Wood Veneers Guide
Many people have heard the expression that “beauty is only skin deep.” In the world of woodworking and cabinetry, this “beauty” is often a thin layer of wood veneer about 50 thousandths of an inch thick.
Many cabinets are made from veneered stock, be it hardwood plywood, or other veneers laminated to a MDF or man-made core. Higher-end cabinets are often made from a combination of solid wood face-frames and veneered sheet stock for the cabinets' “case."
Veneer can provide a “face lift”
One common approach to updating cabinets is with re-facing. These are the basic types of veneers used for cabinet refacing:
- Raw wood veneer: This group is the most common for the more exotic species of lumber, and is usually the least expensive, although some exotics and rare woods can command some very high prices. Raw wood veneers are simple very thin sheets of wood and are typically limited in size to the boards they are cut from. Finding a 4’ x 8’ sheet of an exotic rosewood veneer in “raw wood” is not going to happen.
- Paper-backed veneer: These are raw wood veneers with paper “backers” applied to the wood. This paper varies in thickness. Two common versions are 10 or 20 mil. backers. Here is it more common to see larger sizes, and full sized sheets of 4 x 8 feet are widely available. The paper backing provides support for the smaller strips to be consolidated into larger sheets. These are also a bit easier to handle, as the fragile nature of the raw wood has been strengthened by the paper. This type is applied with glue.
- PSA Veneers: A fancier version of the paper backed veneers are the PSA types. PSA stands for “pressure sensitive adhesive.” These veneers are also called "peel and stick" veneers. The use of these does not require glues or other complex devices for use. This type is the most common for DIY projects, and can be cut and trimmed with scissors.
- Pre-glued veneers: These may be paper backed or raw wood and have layer of glue pre-applied that is usually heat activated. The most common application for pre-glued veneer is in “edge banding” applications. Here a hot iron is used to “activate” the glue and the veneer is applied while this glue is hot. Upon cooling, the thin veneer layer is firmly bonded to the substrate. Some more modern versions of this are using light in the form of lasers to “activate” this glue.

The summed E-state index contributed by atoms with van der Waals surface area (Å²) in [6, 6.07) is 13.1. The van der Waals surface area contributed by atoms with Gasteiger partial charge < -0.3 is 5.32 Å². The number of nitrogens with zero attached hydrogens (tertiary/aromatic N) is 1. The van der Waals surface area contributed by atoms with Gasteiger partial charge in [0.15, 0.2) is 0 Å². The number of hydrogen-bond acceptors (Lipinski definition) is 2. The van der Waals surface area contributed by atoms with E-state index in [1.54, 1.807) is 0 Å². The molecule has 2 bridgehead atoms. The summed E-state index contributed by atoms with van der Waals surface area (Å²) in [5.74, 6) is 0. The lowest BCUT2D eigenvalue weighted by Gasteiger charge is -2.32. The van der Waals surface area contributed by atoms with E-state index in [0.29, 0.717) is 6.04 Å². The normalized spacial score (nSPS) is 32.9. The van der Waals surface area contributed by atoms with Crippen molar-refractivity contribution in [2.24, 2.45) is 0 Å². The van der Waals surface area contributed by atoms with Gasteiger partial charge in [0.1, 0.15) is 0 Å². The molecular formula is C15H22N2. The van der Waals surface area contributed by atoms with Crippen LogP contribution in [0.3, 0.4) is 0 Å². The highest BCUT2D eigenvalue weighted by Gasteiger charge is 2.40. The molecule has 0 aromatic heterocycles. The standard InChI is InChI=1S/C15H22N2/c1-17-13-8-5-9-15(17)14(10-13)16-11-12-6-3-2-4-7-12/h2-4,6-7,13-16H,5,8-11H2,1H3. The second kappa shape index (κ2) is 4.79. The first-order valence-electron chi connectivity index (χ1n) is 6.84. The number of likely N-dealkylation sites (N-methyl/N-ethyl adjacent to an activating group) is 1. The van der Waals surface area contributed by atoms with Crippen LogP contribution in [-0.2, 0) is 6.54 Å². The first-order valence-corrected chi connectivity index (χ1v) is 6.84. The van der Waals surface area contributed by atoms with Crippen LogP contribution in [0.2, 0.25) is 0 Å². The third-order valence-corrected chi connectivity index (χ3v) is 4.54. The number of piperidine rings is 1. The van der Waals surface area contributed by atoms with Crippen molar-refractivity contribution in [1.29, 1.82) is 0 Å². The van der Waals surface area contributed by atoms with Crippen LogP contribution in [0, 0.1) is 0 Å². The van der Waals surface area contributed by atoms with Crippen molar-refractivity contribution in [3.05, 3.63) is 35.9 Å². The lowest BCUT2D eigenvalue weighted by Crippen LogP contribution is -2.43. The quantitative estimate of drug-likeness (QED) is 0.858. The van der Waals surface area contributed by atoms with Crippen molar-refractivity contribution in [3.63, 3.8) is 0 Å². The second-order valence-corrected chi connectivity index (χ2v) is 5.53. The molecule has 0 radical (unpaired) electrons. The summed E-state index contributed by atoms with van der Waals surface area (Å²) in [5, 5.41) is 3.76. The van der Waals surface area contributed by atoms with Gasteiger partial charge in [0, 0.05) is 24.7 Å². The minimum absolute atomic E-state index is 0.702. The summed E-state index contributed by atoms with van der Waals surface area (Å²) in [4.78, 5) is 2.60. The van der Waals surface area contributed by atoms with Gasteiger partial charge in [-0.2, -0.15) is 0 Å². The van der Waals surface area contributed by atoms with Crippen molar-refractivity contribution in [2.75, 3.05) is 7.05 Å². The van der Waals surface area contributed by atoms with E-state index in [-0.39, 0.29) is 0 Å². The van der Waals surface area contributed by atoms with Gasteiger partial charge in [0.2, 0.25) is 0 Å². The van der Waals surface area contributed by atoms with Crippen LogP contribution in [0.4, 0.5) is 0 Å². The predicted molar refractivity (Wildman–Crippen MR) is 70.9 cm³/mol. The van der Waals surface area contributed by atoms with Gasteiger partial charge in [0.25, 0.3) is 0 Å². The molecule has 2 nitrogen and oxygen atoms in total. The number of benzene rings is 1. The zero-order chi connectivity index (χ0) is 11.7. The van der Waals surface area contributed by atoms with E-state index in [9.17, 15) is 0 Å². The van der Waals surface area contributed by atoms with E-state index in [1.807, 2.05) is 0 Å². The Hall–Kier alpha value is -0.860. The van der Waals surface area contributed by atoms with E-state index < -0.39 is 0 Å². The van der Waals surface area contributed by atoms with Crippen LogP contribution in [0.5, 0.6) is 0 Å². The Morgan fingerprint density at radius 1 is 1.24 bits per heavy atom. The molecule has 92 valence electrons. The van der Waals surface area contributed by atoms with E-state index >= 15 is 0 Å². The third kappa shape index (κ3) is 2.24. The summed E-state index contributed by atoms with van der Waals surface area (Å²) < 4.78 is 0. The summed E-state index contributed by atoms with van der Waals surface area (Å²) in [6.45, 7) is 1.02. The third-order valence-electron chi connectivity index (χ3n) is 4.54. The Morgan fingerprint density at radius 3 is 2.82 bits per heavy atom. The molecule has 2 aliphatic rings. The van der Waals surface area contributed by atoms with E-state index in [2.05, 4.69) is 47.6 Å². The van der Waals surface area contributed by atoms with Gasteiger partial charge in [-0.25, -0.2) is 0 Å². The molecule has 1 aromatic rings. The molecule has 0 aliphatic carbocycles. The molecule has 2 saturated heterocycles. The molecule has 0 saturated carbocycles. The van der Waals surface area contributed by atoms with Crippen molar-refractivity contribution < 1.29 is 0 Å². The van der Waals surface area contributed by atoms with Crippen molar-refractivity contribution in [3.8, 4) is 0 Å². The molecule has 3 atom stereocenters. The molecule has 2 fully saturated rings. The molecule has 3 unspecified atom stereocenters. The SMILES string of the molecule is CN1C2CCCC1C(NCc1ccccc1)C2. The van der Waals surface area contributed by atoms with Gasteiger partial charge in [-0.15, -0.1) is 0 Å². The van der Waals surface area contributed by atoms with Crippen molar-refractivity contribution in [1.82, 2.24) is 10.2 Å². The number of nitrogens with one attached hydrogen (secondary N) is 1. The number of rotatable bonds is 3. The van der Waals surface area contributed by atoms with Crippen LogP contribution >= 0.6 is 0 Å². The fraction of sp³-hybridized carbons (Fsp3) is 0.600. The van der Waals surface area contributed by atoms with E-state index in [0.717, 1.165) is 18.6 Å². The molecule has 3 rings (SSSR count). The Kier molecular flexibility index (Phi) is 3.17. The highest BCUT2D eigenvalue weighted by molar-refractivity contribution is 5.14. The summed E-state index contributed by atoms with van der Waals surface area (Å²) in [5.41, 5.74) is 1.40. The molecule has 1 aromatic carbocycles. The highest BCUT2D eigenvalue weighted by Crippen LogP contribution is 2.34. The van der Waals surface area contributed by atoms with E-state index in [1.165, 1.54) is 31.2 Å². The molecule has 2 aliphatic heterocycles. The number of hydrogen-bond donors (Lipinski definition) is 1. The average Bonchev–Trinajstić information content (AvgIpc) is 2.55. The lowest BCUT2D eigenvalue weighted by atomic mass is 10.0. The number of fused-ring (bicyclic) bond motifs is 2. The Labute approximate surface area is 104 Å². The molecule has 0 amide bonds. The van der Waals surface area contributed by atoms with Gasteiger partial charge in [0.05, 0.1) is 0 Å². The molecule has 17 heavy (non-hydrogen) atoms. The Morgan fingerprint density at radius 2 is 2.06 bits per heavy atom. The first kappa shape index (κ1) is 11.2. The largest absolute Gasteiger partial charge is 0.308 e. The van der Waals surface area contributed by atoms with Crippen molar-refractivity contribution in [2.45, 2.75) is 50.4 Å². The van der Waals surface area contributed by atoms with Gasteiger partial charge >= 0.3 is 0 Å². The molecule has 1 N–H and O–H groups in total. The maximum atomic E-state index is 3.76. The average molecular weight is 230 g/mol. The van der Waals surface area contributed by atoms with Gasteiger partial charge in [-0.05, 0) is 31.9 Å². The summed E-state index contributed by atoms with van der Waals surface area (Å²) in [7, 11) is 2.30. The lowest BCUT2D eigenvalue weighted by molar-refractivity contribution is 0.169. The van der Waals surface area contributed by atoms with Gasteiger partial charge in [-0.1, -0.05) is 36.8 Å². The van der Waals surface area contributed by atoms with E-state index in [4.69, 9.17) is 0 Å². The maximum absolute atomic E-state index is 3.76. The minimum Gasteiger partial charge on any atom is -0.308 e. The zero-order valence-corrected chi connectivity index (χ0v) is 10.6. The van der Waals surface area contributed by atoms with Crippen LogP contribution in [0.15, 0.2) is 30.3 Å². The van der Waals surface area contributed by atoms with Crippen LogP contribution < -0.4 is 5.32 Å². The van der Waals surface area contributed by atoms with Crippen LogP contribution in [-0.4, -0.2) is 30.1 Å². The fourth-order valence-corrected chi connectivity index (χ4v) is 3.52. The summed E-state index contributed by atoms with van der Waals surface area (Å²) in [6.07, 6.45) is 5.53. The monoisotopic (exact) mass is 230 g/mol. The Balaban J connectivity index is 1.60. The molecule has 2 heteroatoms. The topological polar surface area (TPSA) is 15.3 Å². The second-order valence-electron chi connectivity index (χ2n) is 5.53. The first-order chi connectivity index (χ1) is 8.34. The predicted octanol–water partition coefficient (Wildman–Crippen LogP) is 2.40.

How to apply veneers
With PSA veneers, application is simple and straight forward: You peel off the backer and stick the veneer onto your substrate. Rollers can be used to reduce bubbles and smooth out the install. Overhanging edges can be trimmed with special edge tools or a simple utility knife.
Paperbacked and raw wood veneers are glued in place. This process can be involved and messy. A vacuum bag or press is often used with smaller applications to provide a “clamp-free” installation. Glues can range from old time hide glues, to modern PVA and contact cement type products. The contact cement applications are handy in that they do not require clamping or “dry” times.
If you are planning to reface some kitchen cabinets, the use of veneers can give an instant updated look. The use of PSA veneer is by far the easiest to work with. A few sheets of this “peel and stick” wood will have your space looking great in no time.
Kevin Stevens is a Networx writer. Read more articles or get help with your home projects on Networx.com.
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